Individual Taxpayer Identification Numbers & The Child Tax Credit
Editor’s Note: Even if you don’t have a social security number, you may be required to file a U.S. tax return. To do that, you need an Individual Taxpayer Identification Number (ITIN). There is some confusion about what ITIN filers are allowed to claim, or not, including the Child Tax Credit.
Many individuals from foreign countries are required to file U.S. tax returns but may not qualify for a social security number. Since an identification number is required to file a tax return, the alternative for these individuals is an Individual Taxpayer Identification Number, or ITIN. The IRS will also issue ITINs to dependents who can be claimed on a tax return but who do not qualify for social security numbers.
There are some common misunderstandings around what tax benefits you can claim when you file with an ITIN.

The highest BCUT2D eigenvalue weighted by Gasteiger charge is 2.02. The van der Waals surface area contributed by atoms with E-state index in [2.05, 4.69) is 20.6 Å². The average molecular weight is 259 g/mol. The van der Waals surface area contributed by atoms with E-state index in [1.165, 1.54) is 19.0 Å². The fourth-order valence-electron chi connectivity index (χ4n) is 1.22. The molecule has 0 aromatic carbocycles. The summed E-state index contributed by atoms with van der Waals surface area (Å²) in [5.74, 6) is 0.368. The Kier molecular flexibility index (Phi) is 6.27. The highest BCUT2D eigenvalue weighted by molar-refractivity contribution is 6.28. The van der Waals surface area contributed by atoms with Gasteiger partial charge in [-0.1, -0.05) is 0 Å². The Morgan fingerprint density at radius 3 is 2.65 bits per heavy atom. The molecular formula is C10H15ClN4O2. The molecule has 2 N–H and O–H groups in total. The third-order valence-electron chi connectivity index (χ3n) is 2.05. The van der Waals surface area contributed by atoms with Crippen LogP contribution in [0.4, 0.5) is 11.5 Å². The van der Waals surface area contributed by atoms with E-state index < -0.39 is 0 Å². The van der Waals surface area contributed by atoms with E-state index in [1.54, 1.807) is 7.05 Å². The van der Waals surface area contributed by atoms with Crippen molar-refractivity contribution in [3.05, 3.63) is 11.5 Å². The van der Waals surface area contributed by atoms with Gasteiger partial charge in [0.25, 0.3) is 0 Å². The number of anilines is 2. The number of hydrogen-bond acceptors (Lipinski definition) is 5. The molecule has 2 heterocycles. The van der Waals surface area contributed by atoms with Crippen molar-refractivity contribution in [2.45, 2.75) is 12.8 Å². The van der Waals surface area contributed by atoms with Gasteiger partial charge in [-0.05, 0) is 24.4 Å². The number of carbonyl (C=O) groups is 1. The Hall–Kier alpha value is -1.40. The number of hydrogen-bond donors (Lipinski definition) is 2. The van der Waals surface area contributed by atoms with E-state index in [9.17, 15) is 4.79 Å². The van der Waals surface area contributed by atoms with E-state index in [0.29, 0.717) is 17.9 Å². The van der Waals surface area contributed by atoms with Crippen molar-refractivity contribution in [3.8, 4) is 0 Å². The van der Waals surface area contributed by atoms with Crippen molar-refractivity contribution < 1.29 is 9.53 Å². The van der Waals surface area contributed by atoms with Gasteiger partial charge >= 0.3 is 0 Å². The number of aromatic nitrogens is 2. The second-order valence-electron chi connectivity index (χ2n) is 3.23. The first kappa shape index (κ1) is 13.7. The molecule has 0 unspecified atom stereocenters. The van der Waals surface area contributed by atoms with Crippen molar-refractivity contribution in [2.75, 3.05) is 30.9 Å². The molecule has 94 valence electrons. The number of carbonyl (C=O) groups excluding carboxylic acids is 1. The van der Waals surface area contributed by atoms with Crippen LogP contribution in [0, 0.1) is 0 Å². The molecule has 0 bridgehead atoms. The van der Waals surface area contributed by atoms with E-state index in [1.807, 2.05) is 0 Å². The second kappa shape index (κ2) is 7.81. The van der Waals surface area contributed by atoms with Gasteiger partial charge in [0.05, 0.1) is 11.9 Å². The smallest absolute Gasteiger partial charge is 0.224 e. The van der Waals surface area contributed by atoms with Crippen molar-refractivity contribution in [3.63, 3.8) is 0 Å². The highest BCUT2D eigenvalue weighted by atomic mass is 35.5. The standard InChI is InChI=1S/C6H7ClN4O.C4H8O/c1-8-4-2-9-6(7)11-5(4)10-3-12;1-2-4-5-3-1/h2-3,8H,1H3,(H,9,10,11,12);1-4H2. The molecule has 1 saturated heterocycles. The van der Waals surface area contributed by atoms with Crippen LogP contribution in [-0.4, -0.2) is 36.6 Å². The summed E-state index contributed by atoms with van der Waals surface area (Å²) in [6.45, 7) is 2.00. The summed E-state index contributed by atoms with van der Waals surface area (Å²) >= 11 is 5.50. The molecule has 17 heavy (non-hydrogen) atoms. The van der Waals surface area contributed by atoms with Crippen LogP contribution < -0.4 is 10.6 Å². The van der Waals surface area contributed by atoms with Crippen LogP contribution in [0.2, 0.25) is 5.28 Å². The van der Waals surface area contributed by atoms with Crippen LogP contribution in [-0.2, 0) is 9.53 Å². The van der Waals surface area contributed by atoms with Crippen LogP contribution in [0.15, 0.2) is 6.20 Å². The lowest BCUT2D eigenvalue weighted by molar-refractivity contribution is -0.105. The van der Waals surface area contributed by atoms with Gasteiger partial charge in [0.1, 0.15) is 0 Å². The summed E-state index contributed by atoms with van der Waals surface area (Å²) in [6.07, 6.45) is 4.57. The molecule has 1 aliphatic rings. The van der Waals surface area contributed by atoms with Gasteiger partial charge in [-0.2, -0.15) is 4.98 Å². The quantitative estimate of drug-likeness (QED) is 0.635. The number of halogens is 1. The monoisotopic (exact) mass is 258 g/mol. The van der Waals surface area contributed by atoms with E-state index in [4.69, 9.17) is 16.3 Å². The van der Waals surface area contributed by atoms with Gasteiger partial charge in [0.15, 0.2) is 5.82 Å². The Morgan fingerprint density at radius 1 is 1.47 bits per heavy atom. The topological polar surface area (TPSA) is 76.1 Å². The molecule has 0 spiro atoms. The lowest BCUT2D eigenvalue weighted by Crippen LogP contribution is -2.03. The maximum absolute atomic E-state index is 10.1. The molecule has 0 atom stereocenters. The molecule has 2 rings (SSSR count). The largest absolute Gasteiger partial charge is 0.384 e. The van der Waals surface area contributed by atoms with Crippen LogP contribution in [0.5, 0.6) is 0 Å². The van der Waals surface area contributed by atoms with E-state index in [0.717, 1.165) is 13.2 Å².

An ITIN filer cannot claim the Earned Income Tax Credit, which specifically requires a social security number. Similarly, any children using an ITIN instead of a SSN cannot be taken into account when an otherwise qualified individual claims the credit.
This limitation does not apply to the Child Tax Credit or the Additional Child Tax Credit. So ITIN filers cannot claim the EITC, but they can claim the CTC or the ACTC. However, there are still requirements that must be met. To claim these credits, your child (or children) must:
- Live in your home for over half the year (limited exceptions to this rule apply)
- Be your child, stepchild, adopted child, or foster child, or your brother or sister or stepsibling (or a descendant of any of these)
- Be under 17 years old at the close of the year
- Not provide over half of his or her own support for the year, and
- Be a U.S. citizen or resident
So, a child with an ITIN that lives in the U.S. can qualify for the child tax credit, while children with ITINs that live outside of the U.S. will not qualify. U.S. citizens will almost always have SSNs and therefore qualify for the credit regardless of where they live so long as they meet the other tests.
Need more information on ITINs? Check out these links: